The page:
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July 11, 2011
Volume 89, Number 28
p. 9

Electronic Chemicals

Behind the scenes, materials suppliers help make electronics faster, brighter, smaller, cheaper

Jean-François Tremblay

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Pushing the limits of the feasible is standard in the electronics industry. Apple’s iPhone has more processing power than desktop computers did a mere 10 years ago. Relatively cheap products like the Amazon Kindle can hold a library of books. Flat-screen televisions are now larger and more brilliant than ever, yet consume less power.

Better components enable the development of popular consumer items. And performance materials provided by chemical companies, in turn, enable the manufacture of these components.

For chemical companies, developing new materials for electronics is becoming increasingly complex. In the memory chips that make smartphones and laptops speedy, it wasn’t long ago that the standard interconnecting material was aluminum and the dielectric insulator was silicon dioxide. Today, copper interconnects and hafnium-based dielectrics prevail. And it’s not clear what the standard dielectric material will be for the generation of memory chips that will be mass-produced in the next few years.

Even worse, materials makers don’t even know what types of memory chips their clients will be producing in 2015. As the first story in this package explains, DRAM and flash memory will still be industry mainstays. But other chip architectures are poised to enter the mainstream, primarily due to the mounting challenge of making DRAM circuitry ever smaller.

Shrinking the circuitry of microchips presents difficulties in lithography. Semiconductor industry participants are generally surprised by how much mileage they have squeezed out of 193-nm lithography, which they had expected would be outdated by now. The second story details how materials suppliers have helped extend 193-nm lithography and how they are preparing for the next generation of lithography based on extreme ultraviolet light.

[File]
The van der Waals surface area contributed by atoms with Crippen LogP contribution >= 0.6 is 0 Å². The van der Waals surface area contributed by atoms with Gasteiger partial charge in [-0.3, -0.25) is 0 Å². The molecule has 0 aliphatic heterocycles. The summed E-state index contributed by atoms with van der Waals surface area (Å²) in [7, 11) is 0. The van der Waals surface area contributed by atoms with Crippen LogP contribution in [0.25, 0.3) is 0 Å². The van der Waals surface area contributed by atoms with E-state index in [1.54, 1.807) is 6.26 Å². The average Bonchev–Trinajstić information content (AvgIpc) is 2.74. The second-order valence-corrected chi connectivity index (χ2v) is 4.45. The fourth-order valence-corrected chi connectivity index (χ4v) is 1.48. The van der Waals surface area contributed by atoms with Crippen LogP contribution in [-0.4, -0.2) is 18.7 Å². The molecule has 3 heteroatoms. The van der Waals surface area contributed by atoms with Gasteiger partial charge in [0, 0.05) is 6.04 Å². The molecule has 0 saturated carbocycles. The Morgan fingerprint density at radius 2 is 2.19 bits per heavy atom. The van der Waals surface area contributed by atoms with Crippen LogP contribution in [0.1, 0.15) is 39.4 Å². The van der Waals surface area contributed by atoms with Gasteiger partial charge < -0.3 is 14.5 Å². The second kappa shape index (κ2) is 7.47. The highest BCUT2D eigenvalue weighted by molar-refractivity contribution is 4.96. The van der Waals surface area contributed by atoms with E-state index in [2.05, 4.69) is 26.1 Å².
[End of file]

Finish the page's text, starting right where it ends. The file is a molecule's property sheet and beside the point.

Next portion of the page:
The future seems clearer for materials companies that supply the light-emitting diode industry. Adoption of LED lighting devices has enjoyed several growth spurts, starting with cell phones and laptops, moving to televisions, and now emerging in residential applications. The third story chronicles the scramble by materials companies to ramp up supply of trimethylgallium, which is needed to create the semiconductor at the heart of a white LED.

The electronic materials market is fast paced and potentially very profitable, but it is not for the faint of heart. Spending precious research dollars on new materials that may or may not be adopted is enough to keep any R&D director up at night.

Chemical & Engineering News
ISSN 0009-2347
Copyright © 2011 American Chemical Society
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